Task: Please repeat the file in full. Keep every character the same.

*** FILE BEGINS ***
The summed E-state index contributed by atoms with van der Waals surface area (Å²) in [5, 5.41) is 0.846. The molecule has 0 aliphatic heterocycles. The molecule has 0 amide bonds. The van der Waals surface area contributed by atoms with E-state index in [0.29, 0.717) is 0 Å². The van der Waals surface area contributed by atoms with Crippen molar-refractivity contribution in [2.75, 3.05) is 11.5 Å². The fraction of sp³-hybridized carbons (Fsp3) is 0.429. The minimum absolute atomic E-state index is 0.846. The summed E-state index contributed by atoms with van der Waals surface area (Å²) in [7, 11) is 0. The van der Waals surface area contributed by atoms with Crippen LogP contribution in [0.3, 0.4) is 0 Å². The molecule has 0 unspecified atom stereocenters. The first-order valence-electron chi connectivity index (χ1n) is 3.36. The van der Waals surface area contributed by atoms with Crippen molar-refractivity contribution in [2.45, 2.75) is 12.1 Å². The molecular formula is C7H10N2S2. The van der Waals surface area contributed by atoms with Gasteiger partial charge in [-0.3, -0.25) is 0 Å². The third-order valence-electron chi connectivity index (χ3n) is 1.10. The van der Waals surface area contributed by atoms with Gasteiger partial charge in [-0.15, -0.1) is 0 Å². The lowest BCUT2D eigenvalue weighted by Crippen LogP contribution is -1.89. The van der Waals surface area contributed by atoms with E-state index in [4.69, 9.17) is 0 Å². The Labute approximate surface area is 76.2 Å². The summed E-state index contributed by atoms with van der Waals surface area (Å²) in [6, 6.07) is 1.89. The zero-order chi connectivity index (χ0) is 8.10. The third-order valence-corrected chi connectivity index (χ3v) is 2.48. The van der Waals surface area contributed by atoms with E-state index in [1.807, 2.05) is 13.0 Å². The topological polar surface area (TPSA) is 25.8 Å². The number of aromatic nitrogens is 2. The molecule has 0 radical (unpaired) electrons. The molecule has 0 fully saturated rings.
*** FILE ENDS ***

The summed E-state index contributed by atoms with van der Waals surface area (Å²) in [5, 5.41) is 0.846. The molecule has 0 aliphatic heterocycles. The molecule has 0 amide bonds. The van der Waals surface area contributed by atoms with E-state index in [0.29, 0.717) is 0 Å². The van der Waals surface area contributed by atoms with Crippen molar-refractivity contribution in [2.75, 3.05) is 11.5 Å². The fraction of sp³-hybridized carbons (Fsp3) is 0.429. The minimum absolute atomic E-state index is 0.846. The summed E-state index contributed by atoms with van der Waals surface area (Å²) in [7, 11) is 0. The van der Waals surface area contributed by atoms with Crippen LogP contribution in [0.3, 0.4) is 0 Å². The molecule has 0 unspecified atom stereocenters. The first-order valence-electron chi connectivity index (χ1n) is 3.36. The van der Waals surface area contributed by atoms with Crippen molar-refractivity contribution in [2.45, 2.75) is 12.1 Å². The molecular formula is C7H10N2S2. The van der Waals surface area contributed by atoms with Gasteiger partial charge in [-0.3, -0.25) is 0 Å². The third-order valence-electron chi connectivity index (χ3n) is 1.10. The van der Waals surface area contributed by atoms with Gasteiger partial charge in [-0.15, -0.1) is 0 Å². The lowest BCUT2D eigenvalue weighted by Crippen LogP contribution is -1.89. The van der Waals surface area contributed by atoms with E-state index in [4.69, 9.17) is 0 Å². The Labute approximate surface area is 76.2 Å². The summed E-state index contributed by atoms with van der Waals surface area (Å²) in [6, 6.07) is 1.89. The zero-order chi connectivity index (χ0) is 8.10. The third-order valence-corrected chi connectivity index (χ3v) is 2.48. The van der Waals surface area contributed by atoms with E-state index in [1.807, 2.05) is 13.0 Å². The topological polar surface area (TPSA) is 25.8 Å². The number of aromatic nitrogens is 2. The molecule has 0 radical (unpaired) electrons. The molecule has 0 fully saturated rings.